I have a few simple web apps deployed on external providers. For testing and debugging I run local instances (on-demand basis, not all the time) on localhost:80 using apache.

These are hosted directly from my Code/ folders since that's where I'm making edits. Previously those folders were on a separate directory tree (/home/data/...../Code) but due to a directory structure reorganization I'm moving the Code folder to my own home folder (~/..../Code). Of course, this means that apache won't allow it to load unless I change permissions on ~ to 755 from 700.

My laptop is single-user, and remote access (as far as I can tell) is only permitted through sshd (key-only, no password logins allowed) and the apache-hosted sites (as I also test how the page will appear on my smartphone sometimes). Am I increasing my risk profile by giving 755 permissions to ~? I'm particularly worried about ~/.ssh and similar sensitive directories, but those already deny read permission to anyone but my own user.

3 Answers 3


755 is usually the default permission for home directories, but if you want you could limit it to the Code directory and use setfacl to limit it to the apache user only:

# Set exec on parent directories
setfacl -m u:www-data:x ~
setfacl -m u:www-data:x ~/foo
setfacl -m u:www-data:x ~/foo/bar
# Recursively set default acl
setfacl -R -d -m u:www-data:rX ~/foo/bar/Code
# Recursively set acl for existing files
setfacl -R -m u:www-data:rX ~/foo/bar/Code

(props to RichardNixon for reminding me that parent directories will need exec permission)

Note that your apache user could be www-data, httpd, apache, or something else depending on your distro.


You should be able to set the permissions on your home directory to something like 0701 and then set the group on the directory you want Apache to be able to see to 750 with setting the group of that directory to the group of the user that Apache is running as.

So something like this:

chmod o+x ~/
chmod -R g+rx ~/directoryWhereFilesAre/
chgrp -R www-data ~/directoryWhereFilesAre/

Where 'www-data' is the name of the default group of your Apache user and 'directoryWhereFilesAre' is the top directory of where you keep the files you want accessable via Apache.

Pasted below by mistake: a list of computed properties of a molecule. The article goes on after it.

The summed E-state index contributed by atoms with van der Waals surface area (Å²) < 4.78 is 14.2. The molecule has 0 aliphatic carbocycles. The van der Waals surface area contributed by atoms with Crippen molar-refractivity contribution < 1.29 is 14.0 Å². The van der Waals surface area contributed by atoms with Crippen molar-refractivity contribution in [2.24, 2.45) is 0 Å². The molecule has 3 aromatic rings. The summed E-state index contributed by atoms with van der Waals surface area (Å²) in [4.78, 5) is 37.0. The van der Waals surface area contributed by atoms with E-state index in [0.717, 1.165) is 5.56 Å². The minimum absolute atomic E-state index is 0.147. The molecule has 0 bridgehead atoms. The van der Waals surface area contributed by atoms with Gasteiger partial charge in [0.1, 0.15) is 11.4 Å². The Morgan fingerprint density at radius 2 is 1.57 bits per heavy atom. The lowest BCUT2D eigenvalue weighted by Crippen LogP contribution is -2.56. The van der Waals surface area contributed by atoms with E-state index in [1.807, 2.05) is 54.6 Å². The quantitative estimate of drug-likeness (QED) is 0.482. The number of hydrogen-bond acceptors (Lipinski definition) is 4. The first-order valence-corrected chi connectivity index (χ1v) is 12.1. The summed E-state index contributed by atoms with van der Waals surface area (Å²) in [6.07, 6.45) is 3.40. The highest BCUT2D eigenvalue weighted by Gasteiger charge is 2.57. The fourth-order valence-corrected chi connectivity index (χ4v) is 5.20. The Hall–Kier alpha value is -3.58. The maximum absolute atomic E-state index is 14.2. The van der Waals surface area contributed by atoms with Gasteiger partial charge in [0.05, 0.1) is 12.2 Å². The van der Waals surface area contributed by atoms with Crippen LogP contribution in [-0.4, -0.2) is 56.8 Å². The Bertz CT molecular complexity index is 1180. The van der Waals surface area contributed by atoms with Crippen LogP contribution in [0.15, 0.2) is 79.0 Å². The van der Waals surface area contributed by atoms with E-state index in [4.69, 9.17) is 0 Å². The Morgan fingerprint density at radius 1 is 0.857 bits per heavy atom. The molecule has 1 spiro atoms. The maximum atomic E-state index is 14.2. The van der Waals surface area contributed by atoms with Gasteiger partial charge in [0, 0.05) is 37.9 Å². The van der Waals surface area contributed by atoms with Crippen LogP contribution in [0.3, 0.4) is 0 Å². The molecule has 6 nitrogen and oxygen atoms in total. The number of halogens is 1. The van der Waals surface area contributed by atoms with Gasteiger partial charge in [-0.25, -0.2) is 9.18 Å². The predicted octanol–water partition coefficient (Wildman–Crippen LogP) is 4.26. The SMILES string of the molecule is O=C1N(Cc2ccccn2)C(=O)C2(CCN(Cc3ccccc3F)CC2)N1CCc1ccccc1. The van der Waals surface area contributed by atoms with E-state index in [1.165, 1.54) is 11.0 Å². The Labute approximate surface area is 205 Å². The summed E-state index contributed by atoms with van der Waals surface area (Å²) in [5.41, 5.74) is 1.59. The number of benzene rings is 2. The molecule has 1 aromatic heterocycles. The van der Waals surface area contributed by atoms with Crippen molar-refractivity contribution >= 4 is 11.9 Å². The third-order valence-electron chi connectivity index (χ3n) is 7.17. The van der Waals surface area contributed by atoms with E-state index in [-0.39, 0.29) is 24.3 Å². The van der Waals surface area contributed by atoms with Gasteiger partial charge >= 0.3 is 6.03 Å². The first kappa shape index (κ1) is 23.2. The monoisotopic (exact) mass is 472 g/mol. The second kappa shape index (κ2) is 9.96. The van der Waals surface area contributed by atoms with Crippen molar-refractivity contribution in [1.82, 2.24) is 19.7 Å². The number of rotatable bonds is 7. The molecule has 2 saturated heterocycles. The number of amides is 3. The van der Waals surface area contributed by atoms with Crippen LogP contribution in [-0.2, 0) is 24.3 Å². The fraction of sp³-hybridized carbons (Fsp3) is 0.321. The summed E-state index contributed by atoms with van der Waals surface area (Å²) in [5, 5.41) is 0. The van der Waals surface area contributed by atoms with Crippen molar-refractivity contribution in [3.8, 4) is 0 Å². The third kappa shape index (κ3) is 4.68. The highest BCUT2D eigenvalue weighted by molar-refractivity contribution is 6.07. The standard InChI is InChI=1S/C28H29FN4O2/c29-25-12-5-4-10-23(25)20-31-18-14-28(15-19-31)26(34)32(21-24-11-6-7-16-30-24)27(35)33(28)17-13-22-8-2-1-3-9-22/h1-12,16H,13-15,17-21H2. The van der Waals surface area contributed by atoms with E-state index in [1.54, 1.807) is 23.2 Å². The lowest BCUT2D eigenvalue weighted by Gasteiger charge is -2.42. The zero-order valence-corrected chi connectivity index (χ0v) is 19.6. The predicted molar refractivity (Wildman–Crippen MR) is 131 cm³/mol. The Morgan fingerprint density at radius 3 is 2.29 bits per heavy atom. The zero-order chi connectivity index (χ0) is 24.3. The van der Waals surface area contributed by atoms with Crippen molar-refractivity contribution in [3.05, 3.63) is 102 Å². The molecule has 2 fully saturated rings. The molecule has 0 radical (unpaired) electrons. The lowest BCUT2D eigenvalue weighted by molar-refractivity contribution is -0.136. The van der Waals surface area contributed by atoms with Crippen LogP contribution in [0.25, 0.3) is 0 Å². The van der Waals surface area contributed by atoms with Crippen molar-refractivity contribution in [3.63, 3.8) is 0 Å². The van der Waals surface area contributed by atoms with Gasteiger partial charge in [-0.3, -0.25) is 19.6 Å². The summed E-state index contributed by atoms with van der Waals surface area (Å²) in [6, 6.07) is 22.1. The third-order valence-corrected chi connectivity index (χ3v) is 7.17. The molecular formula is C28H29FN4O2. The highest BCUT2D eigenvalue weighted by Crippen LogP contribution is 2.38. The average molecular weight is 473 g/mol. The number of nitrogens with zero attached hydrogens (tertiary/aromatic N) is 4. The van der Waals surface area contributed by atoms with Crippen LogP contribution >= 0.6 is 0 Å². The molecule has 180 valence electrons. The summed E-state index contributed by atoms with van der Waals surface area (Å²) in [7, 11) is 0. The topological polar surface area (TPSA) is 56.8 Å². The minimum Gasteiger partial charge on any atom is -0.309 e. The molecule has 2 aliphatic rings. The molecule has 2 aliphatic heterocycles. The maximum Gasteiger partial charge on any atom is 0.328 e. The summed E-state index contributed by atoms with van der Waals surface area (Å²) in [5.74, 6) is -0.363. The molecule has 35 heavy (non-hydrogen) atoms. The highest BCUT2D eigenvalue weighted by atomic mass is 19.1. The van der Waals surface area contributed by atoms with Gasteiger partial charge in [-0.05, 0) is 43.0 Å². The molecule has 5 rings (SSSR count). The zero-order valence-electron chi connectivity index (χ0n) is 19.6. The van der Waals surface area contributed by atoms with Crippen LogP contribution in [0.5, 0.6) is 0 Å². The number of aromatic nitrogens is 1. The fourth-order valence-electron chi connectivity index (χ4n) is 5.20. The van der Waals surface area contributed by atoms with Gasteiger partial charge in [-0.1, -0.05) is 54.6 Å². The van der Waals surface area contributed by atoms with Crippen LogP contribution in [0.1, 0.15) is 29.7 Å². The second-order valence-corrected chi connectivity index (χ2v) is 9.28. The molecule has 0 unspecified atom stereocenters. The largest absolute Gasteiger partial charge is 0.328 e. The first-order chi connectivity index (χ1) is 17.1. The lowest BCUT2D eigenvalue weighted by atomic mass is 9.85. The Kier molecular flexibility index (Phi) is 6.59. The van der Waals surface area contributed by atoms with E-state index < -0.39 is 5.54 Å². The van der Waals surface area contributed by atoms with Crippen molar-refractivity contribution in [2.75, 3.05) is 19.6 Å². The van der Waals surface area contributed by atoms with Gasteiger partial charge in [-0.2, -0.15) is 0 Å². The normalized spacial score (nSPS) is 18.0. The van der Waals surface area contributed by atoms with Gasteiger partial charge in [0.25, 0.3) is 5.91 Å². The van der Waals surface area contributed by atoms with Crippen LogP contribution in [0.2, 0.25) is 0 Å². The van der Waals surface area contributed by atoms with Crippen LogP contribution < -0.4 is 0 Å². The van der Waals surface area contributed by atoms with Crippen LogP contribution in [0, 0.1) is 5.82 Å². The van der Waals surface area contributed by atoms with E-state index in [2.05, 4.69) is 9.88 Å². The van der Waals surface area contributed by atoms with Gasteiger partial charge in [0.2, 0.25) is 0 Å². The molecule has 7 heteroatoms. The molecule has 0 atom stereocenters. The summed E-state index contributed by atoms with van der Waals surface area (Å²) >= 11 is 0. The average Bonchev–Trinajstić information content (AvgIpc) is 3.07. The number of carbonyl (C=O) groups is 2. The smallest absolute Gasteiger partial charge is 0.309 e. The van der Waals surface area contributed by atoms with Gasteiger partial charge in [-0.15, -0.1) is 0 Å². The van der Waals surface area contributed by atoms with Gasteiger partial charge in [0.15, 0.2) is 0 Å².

This does leave your home directory open to any user being able to access your home directory but they need to already know the name and location of a file/directory AND have read permission on that file/directory to access it. Probably this is safe on a single user system but only you can decide that based on your willingness to accept that risk.


I sincerely doubt that "Apache...requires 755 permissions", it is more likely that the webserver requires to be able to read the content it is expected to serve. How you provision that capability is a very different question to what you asked.

The webserver requires this permission regardless of where the files are deployed.

There are 2 issues to be addressed:

While you may be the only person whom should be deploying files on your laptop, appropriate permissions are part of the artefact, therefore the mechanism you choose for provisioning those permissions should span as much of the deployment space as possible - that might be a fix script (with per host config) which you run after deploying content, or a static definition which might grant write access to a named group, with the setgid bit set on directories.

The other issue is that you may inadvertently create new files which are exposed by the webserver. This is mitigated by ensuring that the webserver is configured to only read from directories specifically designated for the purpose. If you must have those files within your home directory (rather than having a symbolic link within your home directory to the actual document root) then use mod_userdir and ~/public_html, use a symlink from within the document_root back to the content directory along with options +followlinks, or add an alias for the directory. Although personally I would lean towards keeping the editable content in your home directory, updating it into a local version control system and deploying it from there into the document root when you want to run it.

If you are setting the executable bit on content files then you are weakening the security of your system - this is only required for directories.

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